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P.P. O'Reilly narrates this programme in the 'Discovery' series on the production of 'The Evening Press' newspaper. This excerpt takes a look at the activities of the case room, where the copy is set up in metal and the pages are assembled.

O'Reilly describes the process of making the copy into a cast ready for print. News stories are set using typecasting machines called inter-type machines. The operator casts a 'slug' or a line of type instead of having to cast each letter individually as was previously done. The set copy is then bought to the 'collecting random' where it is put in order and placed on a metal tray known as a galley.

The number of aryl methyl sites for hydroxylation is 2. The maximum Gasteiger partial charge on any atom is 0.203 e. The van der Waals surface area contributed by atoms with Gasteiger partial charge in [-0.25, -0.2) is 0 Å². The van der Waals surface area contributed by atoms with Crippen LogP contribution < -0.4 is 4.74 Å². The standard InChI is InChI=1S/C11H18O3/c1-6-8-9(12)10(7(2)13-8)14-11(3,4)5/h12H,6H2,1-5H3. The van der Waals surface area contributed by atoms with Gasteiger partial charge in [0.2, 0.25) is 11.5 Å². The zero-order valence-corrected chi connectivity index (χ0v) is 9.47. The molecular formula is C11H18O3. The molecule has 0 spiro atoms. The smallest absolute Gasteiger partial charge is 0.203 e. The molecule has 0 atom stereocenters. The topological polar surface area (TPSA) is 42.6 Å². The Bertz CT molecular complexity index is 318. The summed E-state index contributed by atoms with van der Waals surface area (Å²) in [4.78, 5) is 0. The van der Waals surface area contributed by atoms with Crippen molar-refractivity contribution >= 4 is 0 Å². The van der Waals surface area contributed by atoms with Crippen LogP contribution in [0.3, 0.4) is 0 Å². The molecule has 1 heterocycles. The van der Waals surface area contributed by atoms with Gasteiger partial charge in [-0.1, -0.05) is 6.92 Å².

The galley of type is then proofed and checked again in the Readers' Department. Headline type is still set and cast manually. The stories on their blocks are assembled into a chase, which is the traditional name for the iron frame in which the page is put together.

When the page is finally finished, the Stoneman locks the page, ready to be printed. The 'Bogey Man' (named after the metal bogey that carries the frame) transports the metal frame to the proofing case. Here the page is inked and the proof is made.

The case room overseers attend to the detail of managing this vast jigsaw puzzle.